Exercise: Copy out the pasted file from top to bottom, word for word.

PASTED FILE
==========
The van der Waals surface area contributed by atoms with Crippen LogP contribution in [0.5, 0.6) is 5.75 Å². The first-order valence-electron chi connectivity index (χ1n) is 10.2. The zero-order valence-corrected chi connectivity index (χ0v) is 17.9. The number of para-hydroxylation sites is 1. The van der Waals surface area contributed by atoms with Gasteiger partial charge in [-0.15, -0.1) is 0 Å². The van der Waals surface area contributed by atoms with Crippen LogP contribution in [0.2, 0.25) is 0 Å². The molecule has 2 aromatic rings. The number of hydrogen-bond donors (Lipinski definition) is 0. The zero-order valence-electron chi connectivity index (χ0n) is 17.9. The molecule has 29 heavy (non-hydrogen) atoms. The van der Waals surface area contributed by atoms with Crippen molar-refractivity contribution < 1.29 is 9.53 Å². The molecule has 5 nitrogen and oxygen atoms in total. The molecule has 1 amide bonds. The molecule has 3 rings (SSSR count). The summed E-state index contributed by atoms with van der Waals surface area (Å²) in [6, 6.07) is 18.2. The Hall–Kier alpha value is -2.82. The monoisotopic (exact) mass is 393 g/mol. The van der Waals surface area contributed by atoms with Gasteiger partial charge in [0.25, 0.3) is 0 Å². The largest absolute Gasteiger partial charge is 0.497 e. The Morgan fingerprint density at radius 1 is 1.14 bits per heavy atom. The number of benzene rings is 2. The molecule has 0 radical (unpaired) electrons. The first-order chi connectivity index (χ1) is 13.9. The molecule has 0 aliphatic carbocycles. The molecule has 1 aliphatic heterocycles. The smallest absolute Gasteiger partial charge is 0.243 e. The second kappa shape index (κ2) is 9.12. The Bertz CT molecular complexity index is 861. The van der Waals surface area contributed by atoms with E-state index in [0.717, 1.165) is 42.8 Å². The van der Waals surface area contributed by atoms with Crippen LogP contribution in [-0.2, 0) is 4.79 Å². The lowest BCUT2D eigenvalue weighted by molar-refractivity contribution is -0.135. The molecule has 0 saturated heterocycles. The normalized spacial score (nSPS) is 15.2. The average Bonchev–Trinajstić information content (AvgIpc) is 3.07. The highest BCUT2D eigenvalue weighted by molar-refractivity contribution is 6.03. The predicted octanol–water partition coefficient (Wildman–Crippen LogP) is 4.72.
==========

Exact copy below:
The van der Waals surface area contributed by atoms with Crippen LogP contribution in [0.5, 0.6) is 5.75 Å². The first-order valence-electron chi connectivity index (χ1n) is 10.2. The zero-order valence-corrected chi connectivity index (χ0v) is 17.9. The number of para-hydroxylation sites is 1. The van der Waals surface area contributed by atoms with Gasteiger partial charge in [-0.15, -0.1) is 0 Å². The van der Waals surface area contributed by atoms with Crippen LogP contribution in [0.2, 0.25) is 0 Å². The molecule has 2 aromatic rings. The number of hydrogen-bond donors (Lipinski definition) is 0. The zero-order valence-electron chi connectivity index (χ0n) is 17.9. The molecule has 29 heavy (non-hydrogen) atoms. The van der Waals surface area contributed by atoms with Crippen molar-refractivity contribution < 1.29 is 9.53 Å². The molecule has 5 nitrogen and oxygen atoms in total. The molecule has 1 amide bonds. The molecule has 3 rings (SSSR count). The summed E-state index contributed by atoms with van der Waals surface area (Å²) in [6, 6.07) is 18.2. The Hall–Kier alpha value is -2.82. The monoisotopic (exact) mass is 393 g/mol. The van der Waals surface area contributed by atoms with Gasteiger partial charge in [0.25, 0.3) is 0 Å². The largest absolute Gasteiger partial charge is 0.497 e. The Morgan fingerprint density at radius 1 is 1.14 bits per heavy atom. The number of benzene rings is 2. The molecule has 0 radical (unpaired) electrons. The first-order chi connectivity index (χ1) is 13.9. The molecule has 0 aliphatic carbocycles. The molecule has 1 aliphatic heterocycles. The smallest absolute Gasteiger partial charge is 0.243 e. The second kappa shape index (κ2) is 9.12. The Bertz CT molecular complexity index is 861. The van der Waals surface area contributed by atoms with E-state index in [0.717, 1.165) is 42.8 Å². The van der Waals surface area contributed by atoms with Crippen LogP contribution in [-0.2, 0) is 4.79 Å². The lowest BCUT2D eigenvalue weighted by molar-refractivity contribution is -0.135. The molecule has 0 saturated heterocycles. The normalized spacial score (nSPS) is 15.2. The average Bonchev–Trinajstić information content (AvgIpc) is 3.07. The highest BCUT2D eigenvalue weighted by molar-refractivity contribution is 6.03. The predicted octanol–water partition coefficient (Wildman–Crippen LogP) is 4.72.